Being so late to the game, I understand that spoilers are everywhere when it comes to Game of Thrones, and avoiding them can be a difficult task (I literally just had an event in season 4 spoilt for me while sourcing pictures for season 2).

However, due to season two of Game of Thrones building off the big events of season one, I can’t really discuss it without discussing spoilers for season one. So this is a spoiler warning. I won’t spoil anything that happens in season two, but unfortunately spoiling season one seems to be a necessary evil.

You’ve been warned.

RELEASED: April 1st 2012 – June 3rd 2012
SHOWRUNNER: David Benioff & D. B. Weiss
WRITTEN BY: David Benioff, D. B. Weiss, Bryan Cogman, Vanessa Taylor & George R. R. Martin
DIRECTED BY: Alan Taylor, Alik Sakharov, David Petrarca, David Nutter & Neil Marshall
MUSIC BY:  Ramin Djawadi
Peter Dinklage, Lena Headey, Nikolaj Coster-Waldau, Michelle Fairley, Emilia Clarke, Aiden Gillen, Iain Glen, Kit Harrington, Liam Cunningham, Isaac Hempstead Wright, Richard Madden, Sophie Turner, Maisie Williams, Alfie Allen, John Bradley, Jack Gleeson, Rory McCann, Stephen Dillane, Carice van Houten, James Cosmo, Jerome Flynn, Conleth Hill, Sibel Kekilli, Natalie Dormer & Charles Dance

After the deaths of King Robert Baratheon and Lord Eddard Stark, the upstart King Joffrey Baratheon now sits on the Iron Throne, and the resulting ‘War of Five Kings’ has thrown the Seven Kingdoms of Westeros into disarray.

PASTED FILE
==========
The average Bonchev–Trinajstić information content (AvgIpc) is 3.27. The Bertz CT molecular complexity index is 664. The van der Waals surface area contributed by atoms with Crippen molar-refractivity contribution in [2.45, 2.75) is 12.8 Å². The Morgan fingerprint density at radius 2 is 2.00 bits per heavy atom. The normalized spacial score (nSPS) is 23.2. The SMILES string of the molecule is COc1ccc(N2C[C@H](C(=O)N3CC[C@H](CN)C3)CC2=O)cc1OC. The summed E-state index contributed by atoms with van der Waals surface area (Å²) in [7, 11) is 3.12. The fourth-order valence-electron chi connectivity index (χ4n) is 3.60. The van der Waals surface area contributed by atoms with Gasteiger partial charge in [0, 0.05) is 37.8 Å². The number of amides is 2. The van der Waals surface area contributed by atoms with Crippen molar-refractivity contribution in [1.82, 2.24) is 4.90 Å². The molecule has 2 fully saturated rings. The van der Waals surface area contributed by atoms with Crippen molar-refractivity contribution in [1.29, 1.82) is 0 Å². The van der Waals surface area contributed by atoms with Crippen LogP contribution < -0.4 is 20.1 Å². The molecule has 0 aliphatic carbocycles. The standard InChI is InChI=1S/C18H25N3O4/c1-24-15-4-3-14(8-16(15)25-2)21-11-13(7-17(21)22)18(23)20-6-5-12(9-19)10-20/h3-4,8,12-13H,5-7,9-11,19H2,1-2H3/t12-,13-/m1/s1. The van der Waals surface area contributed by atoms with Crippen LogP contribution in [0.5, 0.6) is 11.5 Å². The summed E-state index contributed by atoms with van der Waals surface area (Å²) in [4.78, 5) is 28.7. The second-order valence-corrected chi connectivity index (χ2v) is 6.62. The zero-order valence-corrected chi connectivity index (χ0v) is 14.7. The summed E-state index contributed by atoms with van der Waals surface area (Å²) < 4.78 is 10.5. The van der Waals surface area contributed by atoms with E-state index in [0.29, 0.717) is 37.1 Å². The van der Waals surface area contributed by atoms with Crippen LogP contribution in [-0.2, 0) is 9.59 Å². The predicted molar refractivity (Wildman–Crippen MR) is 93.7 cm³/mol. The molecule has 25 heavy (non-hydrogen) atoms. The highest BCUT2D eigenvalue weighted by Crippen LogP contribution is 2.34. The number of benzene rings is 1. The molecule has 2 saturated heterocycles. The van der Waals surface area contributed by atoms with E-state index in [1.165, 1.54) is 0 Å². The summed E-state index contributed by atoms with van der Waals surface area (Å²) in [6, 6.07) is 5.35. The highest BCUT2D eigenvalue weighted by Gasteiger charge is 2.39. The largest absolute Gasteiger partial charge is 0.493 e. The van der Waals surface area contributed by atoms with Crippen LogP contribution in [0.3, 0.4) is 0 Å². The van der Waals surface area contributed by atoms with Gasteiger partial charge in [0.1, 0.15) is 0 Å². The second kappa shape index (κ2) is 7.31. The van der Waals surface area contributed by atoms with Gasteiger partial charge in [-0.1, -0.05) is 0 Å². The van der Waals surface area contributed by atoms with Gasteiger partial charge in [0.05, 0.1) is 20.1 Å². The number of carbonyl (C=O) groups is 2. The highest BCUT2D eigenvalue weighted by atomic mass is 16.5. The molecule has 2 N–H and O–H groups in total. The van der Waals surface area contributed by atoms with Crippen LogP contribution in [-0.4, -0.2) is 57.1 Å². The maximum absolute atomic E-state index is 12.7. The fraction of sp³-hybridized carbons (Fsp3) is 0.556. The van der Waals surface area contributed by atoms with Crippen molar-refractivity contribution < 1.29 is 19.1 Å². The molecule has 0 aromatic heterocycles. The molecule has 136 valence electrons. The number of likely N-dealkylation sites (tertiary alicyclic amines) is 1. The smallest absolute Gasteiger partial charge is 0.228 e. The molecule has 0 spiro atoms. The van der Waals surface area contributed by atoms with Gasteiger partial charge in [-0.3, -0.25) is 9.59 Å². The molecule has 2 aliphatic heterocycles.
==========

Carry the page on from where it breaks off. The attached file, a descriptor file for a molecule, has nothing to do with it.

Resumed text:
Robb Stark, the eldest son of Eddard, has been named King in the North and leads a brutal campaign against Tywin Lannister and his forces. Elsewhere, in the Iron Isles, Balon Greyjoy, rejoined by his son Theon, declares independence, while Robert’s two younger brothers Renly and Stannis Baratheon come to a head as they both claim to be the rightful heirs to the throne, due to Joffrey’s no-longer-secret incestuous parentage.
Meanwhile, Jon Snow and the men of the Night’s Watch venture north of the Wall to investigate the threat of the White Walkers, while across the Narrow Sea, Daenerys Targaryen and her dragons search for allies, an army and a ship.

Once again, like season one, there’s a lot going on in the second season of Game of Thrones.

Or at least, there appears to be.

While I found this series, like the last, to be entertaining, I did feel that it was lacking in terms of forward momentum. A lot of the plot points listed above were actually started in episode ten of season one. In many ways, that episode felt like it should have been the start of season two, as the execution of Sean Bean’s character Eddard Stark would have been a brutal closer to the first season. Instead, the season went on an extra episode, setting up the War of Five Kings, which is season two’s primary focus. And while there are some big moments seen throughout the series, the majority of said focus is on characters after the battle. The action is usually off-screen, and the first major battle we see doesn’t occur until the last few episodes of the series.